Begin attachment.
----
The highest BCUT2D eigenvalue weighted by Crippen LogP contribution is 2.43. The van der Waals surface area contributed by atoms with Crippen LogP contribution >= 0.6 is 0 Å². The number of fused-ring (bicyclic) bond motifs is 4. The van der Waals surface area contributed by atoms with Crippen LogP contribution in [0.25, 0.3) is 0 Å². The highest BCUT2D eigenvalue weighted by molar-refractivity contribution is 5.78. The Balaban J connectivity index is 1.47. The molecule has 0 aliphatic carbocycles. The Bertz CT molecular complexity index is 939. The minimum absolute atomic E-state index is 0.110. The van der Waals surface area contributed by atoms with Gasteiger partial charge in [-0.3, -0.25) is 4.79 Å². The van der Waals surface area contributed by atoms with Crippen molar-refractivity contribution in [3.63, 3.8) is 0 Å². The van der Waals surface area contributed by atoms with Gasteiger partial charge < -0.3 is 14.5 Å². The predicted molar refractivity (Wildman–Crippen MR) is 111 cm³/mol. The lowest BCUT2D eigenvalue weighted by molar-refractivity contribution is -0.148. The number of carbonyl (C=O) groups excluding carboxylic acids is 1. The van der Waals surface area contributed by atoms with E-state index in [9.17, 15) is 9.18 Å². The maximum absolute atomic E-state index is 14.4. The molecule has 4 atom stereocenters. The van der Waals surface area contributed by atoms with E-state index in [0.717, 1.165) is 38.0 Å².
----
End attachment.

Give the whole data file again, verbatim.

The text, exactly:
The highest BCUT2D eigenvalue weighted by Crippen LogP contribution is 2.43. The van der Waals surface area contributed by atoms with Crippen LogP contribution >= 0.6 is 0 Å². The number of fused-ring (bicyclic) bond motifs is 4. The van der Waals surface area contributed by atoms with Crippen LogP contribution in [0.25, 0.3) is 0 Å². The highest BCUT2D eigenvalue weighted by molar-refractivity contribution is 5.78. The Balaban J connectivity index is 1.47. The molecule has 0 aliphatic carbocycles. The Bertz CT molecular complexity index is 939. The minimum absolute atomic E-state index is 0.110. The van der Waals surface area contributed by atoms with Gasteiger partial charge in [-0.3, -0.25) is 4.79 Å². The van der Waals surface area contributed by atoms with Crippen molar-refractivity contribution in [3.63, 3.8) is 0 Å². The van der Waals surface area contributed by atoms with Gasteiger partial charge < -0.3 is 14.5 Å². The predicted molar refractivity (Wildman–Crippen MR) is 111 cm³/mol. The lowest BCUT2D eigenvalue weighted by molar-refractivity contribution is -0.148. The number of carbonyl (C=O) groups excluding carboxylic acids is 1. The van der Waals surface area contributed by atoms with E-state index in [9.17, 15) is 9.18 Å². The maximum absolute atomic E-state index is 14.4. The molecule has 4 atom stereocenters. The van der Waals surface area contributed by atoms with E-state index in [0.717, 1.165) is 38.0 Å².